Fun pirate branding aside, I’m really glad to see the emergence of Pirate3D’s new 3D project repository, appropriately dubbed ‘Treasure Island‘. While consumer-level 3D printers are now a thing, CAD and similar design skills aren’t really something the average consumer really has, currently. Thus, most people, when they get their first 3D printer, end up on Thingiverse to find projects that they can print with their newfangled toy.
Don’t get me wrong – Thingiverse is good. You can see the various things that I’ve found/printed/designed on my profile. However, there are some…..challenges….with Thingiverse. For starters, it’s not curated. The plus side of this is that anyone can upload a design, just as simple as that. There’s no approval process, etc. The downside to that is that anyone can upload a design – you get quite a bit of junk on there that either hasn’t been test-printed, or has a flaw in the design that you don’t discover until halfway through your print.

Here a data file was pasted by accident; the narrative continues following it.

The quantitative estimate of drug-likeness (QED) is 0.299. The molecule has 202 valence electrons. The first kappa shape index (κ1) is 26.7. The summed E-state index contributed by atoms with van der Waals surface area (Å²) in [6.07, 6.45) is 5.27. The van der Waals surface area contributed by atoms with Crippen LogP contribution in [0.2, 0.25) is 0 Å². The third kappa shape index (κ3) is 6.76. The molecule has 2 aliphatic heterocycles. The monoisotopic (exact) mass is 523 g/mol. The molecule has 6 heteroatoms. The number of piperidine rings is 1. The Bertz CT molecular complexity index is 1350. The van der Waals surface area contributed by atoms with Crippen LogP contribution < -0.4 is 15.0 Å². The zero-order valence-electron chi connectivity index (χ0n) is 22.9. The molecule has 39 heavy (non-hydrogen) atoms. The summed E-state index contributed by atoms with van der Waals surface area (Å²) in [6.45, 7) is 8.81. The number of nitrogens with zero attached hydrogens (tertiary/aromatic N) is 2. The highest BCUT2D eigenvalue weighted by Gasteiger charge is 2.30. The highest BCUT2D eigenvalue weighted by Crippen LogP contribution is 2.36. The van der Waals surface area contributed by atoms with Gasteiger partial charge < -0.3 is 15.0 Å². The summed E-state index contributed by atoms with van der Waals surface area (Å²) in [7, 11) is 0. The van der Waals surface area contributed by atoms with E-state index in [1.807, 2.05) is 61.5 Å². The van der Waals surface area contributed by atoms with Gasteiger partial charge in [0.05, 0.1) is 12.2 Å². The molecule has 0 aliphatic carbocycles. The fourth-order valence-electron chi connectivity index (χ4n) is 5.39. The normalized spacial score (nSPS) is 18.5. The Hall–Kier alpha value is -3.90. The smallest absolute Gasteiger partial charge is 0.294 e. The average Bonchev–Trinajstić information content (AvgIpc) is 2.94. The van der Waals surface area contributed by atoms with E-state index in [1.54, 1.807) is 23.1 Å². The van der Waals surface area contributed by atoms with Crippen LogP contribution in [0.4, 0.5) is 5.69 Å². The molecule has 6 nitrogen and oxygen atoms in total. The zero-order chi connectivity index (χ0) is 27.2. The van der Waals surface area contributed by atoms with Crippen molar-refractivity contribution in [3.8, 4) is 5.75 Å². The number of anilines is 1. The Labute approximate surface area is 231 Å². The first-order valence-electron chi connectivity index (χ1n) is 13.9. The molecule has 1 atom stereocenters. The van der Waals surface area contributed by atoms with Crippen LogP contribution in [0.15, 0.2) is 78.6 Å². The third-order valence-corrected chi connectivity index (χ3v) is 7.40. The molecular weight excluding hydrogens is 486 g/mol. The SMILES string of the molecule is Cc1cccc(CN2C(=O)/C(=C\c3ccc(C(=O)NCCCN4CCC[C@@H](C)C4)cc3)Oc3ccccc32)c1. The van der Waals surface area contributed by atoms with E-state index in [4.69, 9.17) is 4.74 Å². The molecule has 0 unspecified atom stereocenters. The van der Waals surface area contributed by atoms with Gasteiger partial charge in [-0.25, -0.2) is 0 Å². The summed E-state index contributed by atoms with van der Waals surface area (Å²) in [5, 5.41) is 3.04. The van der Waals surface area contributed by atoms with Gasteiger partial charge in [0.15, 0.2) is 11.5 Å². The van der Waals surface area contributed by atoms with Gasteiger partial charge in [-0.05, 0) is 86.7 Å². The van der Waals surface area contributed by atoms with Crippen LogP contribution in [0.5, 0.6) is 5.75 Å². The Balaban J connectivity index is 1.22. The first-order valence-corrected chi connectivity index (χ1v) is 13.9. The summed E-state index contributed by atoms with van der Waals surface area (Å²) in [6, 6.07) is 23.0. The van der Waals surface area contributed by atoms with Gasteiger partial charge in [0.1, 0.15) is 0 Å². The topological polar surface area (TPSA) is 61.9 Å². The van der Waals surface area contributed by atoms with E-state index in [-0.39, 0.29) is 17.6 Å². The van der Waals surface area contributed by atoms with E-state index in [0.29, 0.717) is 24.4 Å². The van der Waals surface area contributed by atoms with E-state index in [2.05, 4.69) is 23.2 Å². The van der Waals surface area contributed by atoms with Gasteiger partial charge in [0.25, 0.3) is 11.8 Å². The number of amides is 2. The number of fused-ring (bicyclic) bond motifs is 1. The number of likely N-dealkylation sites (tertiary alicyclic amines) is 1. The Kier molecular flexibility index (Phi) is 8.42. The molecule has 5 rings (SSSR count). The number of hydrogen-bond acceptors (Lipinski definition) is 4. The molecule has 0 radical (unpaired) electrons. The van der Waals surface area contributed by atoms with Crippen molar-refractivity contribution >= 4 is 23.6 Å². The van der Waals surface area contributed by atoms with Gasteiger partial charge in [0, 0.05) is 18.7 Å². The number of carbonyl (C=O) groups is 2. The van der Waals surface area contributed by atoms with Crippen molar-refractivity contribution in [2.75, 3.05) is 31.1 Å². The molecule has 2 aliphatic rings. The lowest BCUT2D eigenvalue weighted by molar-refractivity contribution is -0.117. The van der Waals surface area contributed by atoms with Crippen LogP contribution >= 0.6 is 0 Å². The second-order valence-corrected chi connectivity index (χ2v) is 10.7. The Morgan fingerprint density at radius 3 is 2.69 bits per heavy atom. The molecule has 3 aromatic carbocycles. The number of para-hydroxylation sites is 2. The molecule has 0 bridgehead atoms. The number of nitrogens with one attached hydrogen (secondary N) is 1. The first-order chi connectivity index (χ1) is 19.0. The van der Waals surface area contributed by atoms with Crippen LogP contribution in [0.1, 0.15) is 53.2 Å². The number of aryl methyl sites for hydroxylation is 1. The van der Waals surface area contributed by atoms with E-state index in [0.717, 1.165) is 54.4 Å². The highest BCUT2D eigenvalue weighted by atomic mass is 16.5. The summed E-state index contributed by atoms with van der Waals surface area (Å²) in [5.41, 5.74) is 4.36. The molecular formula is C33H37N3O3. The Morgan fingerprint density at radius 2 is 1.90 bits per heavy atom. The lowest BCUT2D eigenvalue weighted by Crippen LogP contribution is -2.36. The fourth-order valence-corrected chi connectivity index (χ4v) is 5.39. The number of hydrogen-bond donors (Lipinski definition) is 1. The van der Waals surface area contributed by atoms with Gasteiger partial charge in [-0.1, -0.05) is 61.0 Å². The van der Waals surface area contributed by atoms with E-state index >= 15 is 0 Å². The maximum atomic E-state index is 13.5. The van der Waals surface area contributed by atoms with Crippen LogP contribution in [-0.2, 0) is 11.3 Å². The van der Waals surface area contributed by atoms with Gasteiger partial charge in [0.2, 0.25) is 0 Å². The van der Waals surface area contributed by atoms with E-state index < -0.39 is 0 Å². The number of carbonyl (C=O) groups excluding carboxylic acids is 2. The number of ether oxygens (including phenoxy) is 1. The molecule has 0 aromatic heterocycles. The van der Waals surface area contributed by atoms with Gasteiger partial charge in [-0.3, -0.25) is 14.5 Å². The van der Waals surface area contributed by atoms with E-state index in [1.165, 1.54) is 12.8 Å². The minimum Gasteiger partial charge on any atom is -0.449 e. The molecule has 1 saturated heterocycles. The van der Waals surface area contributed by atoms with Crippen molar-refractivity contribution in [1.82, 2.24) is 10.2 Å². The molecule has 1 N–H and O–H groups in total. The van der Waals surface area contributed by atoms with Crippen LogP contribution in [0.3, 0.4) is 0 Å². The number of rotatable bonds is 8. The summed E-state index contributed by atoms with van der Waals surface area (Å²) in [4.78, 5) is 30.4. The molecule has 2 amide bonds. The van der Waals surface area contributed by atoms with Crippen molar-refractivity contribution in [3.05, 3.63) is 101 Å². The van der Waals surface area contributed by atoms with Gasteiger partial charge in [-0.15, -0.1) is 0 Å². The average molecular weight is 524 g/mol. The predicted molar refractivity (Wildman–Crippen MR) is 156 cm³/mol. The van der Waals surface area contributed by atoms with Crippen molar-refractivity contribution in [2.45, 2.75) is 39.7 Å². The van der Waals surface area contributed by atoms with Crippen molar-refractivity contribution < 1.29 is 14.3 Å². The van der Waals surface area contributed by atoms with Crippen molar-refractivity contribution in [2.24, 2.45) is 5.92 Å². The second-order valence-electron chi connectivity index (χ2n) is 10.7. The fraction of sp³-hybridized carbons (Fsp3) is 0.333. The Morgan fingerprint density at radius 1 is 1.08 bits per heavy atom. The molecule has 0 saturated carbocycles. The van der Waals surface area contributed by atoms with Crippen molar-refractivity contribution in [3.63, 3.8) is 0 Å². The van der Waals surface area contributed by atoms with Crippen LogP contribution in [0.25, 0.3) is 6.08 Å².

Of course, the community aspects to Thingiverse help address this, as users can collect, like, etc various projects. There’s also a ‘made’ option, where a user can indicate that he/she actually printed the project, and upload photos of their experience (either in process or the final result). This helps, but there’s still quite a bit that MakerBot could (and should) be doing to fix this.
Enter Treasure Island, from Pirate3D. Pirate3D is another 3D printer manufacturer – their printer is called the Buccaneer, and it’s pretty low-cost, as compared to MakerBot. However, it’s still closed off to tinkering – its body is sealed and it uses a specially sized filament spool, which is annoying and make an unwelcome connection to desktop inkjet printers, with their proprietary ink ‘cartridges’.
Pirate3D has started by saying that a key difference between Treasure Island and Thingiverse will be that Treasure Island is curated. Pirate3D will be screening each submission to make sure it’s a printable design, which will be a big help.
As of right now, they have a lot of catching up to do – Thingiverse has thousands of projects, while Treasure Island has less than 20. Quality might be the key, though.